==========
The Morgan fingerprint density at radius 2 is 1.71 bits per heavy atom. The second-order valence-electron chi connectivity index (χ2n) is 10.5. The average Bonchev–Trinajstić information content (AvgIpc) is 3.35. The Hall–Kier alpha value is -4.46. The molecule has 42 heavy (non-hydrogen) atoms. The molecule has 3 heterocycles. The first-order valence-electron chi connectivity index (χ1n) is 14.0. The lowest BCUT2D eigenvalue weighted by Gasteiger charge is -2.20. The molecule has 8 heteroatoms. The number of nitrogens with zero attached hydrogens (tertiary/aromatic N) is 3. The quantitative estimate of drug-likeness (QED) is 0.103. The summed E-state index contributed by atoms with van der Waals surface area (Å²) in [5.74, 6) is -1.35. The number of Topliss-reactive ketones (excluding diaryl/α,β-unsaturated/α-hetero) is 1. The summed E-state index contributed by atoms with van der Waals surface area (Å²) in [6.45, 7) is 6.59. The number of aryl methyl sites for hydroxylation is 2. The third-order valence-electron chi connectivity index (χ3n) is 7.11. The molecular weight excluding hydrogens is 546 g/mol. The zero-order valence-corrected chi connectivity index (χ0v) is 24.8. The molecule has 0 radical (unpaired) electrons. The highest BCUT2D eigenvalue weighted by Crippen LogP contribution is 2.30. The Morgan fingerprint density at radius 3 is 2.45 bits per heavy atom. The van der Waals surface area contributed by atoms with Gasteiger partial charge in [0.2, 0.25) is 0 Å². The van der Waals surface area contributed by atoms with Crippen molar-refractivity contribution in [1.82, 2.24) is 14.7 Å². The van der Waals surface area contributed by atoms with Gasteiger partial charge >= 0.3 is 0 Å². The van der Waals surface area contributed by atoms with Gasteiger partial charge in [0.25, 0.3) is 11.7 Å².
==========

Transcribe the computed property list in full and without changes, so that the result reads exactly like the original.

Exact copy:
The Morgan fingerprint density at radius 2 is 1.71 bits per heavy atom. The second-order valence-electron chi connectivity index (χ2n) is 10.5. The average Bonchev–Trinajstić information content (AvgIpc) is 3.35. The Hall–Kier alpha value is -4.46. The molecule has 42 heavy (non-hydrogen) atoms. The molecule has 3 heterocycles. The first-order valence-electron chi connectivity index (χ1n) is 14.0. The lowest BCUT2D eigenvalue weighted by Gasteiger charge is -2.20. The molecule has 8 heteroatoms. The number of nitrogens with zero attached hydrogens (tertiary/aromatic N) is 3. The quantitative estimate of drug-likeness (QED) is 0.103. The summed E-state index contributed by atoms with van der Waals surface area (Å²) in [5.74, 6) is -1.35. The number of Topliss-reactive ketones (excluding diaryl/α,β-unsaturated/α-hetero) is 1. The summed E-state index contributed by atoms with van der Waals surface area (Å²) in [6.45, 7) is 6.59. The number of aryl methyl sites for hydroxylation is 2. The third-order valence-electron chi connectivity index (χ3n) is 7.11. The molecular weight excluding hydrogens is 546 g/mol. The zero-order valence-corrected chi connectivity index (χ0v) is 24.8. The molecule has 0 radical (unpaired) electrons. The highest BCUT2D eigenvalue weighted by Crippen LogP contribution is 2.30. The Morgan fingerprint density at radius 3 is 2.45 bits per heavy atom. The van der Waals surface area contributed by atoms with Gasteiger partial charge in [0.2, 0.25) is 0 Å². The van der Waals surface area contributed by atoms with Crippen molar-refractivity contribution in [1.82, 2.24) is 14.7 Å². The van der Waals surface area contributed by atoms with Gasteiger partial charge >= 0.3 is 0 Å². The van der Waals surface area contributed by atoms with Gasteiger partial charge in [0.25, 0.3) is 11.7 Å².